Migrant nannies and migrant grannies: New migration pathways and in-home childcare in Australia

Stream: Early childhood
Date: Wednesday, 11 September 2019
Time: 1.25 pm – 2.25 pm

Abstract

Social changes, including increases in maternal and non-standard employment, are changing the face of the early childhood education and care (ECEC) debate in Australia. Barriers in the formal ECEC system, including lack of affordability, availability and flexibility, have meant that many families are turning their attention to informal forms of childcare provision. In recent times, the Australian Government has introduced two policies that rely on migration as a source of informal or semi-formal childcare: specific visas or visa rules for migrant nannies (au pairs) and migrant grandparents. According to policymakers, these two changes are being introduced specifically to alleviate the pressures on working families, creating more flexible options to meet families’ childcare needs. Drawing on a critical discourse analysis of Australian policy and media documents, this paper will trace how policies concerning migrant nannies and grannies have been framed. The paper identifies dominant policy discourses on the introduction of specific visa rules for migrant nannies and grannies, and what is absent from these debates (such as early childhood education), drawing out areas of commonality and difference including the ways in which their position at different ends of the lifecourse shapes the debates. It draws attention to the conflict in policy discourse, between supporting families and meeting childcare needs on the one hand, and migration regulation on the other, which can in fact undermine family and care relationships. The paper concludes by examining the potential implications of these conflicting policy discourses for migrant nannies, migrant grandparents, and families with children.

Authors

Myra Hamilton (Presenter), Social Policy Research Centre, and Australian Human Rights Institute, University of New South Wales
Dr Myra Hamilton is a Senior Research Fellow at the Social Policy Research Centre at the University of New South Wales, Australia. She also leads the Gender Justice research programme at the Australian Human Rights Institute at UNSW. Her research focus is care and the life course and her subjects of publication are the ways families organise the provision of unpaid care, the effects that unpaid care provision has on wellbeing, participation in paid work, education, and retirement incomes, and care services and the care workforce.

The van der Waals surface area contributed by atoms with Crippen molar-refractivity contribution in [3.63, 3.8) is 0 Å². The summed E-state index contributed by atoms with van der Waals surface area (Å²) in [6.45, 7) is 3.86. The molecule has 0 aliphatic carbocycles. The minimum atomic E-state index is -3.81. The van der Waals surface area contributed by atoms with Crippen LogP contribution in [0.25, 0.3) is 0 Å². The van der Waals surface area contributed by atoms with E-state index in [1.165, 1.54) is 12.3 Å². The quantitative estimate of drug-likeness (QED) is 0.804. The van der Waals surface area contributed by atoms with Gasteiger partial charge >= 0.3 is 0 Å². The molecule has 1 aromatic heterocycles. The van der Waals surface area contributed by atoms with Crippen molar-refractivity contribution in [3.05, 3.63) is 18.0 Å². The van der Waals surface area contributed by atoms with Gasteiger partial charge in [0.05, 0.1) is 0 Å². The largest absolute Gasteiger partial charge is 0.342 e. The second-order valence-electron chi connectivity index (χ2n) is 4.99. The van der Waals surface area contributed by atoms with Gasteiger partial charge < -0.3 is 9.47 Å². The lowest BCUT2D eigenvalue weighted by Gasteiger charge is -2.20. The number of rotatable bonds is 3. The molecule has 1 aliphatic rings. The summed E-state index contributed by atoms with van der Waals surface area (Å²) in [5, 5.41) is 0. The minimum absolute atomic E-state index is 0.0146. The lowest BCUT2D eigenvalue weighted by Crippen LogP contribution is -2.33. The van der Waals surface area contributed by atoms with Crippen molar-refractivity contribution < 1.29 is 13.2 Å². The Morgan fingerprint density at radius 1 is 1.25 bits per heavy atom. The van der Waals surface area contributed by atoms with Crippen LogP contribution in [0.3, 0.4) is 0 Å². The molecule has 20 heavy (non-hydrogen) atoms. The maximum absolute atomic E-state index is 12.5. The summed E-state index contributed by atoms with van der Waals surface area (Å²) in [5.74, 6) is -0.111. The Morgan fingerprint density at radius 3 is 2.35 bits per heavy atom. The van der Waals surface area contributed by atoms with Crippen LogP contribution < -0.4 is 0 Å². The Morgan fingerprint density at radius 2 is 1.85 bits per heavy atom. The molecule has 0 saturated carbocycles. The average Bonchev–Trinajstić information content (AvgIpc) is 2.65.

Elizabeth Adamson, Social Policy Research Centre, and Australian Human Rights Institute, University of New South Wales
Elizabeth Adamson is a Research Fellow at the Social Policy Research Centre (SPRC),
University of New South Wales, Australia. Her research interests cross broad comparative
care and family policy including: early childhood education and care (ECEC), the social
and political economy of formal and informal care, and gender, migration and care.
She is the author of Nannies, Migration and Early Childhood Education and Care: An
International Comparison of In-Home Childcare Policy and Practice (Policy Press, 2016).

Angela Kintominas, Social Policy Research Centre, and Australian Human Rights Institute, University of New South Wales
Angela Kintominas is a Scientia PhD Scholar at UNSW Sydney. Her research interests are in the intersections of gender, labour and socio-economic rights, and migration. Her work is informed by feminist, socio-legal and interdisciplinary approaches to law. She is a Teaching Fellow at UNSW Law and a Research Associate with the Social Policy Research Centre and the Migrant Worker Justice Initiative. Angela tweets @akintominas.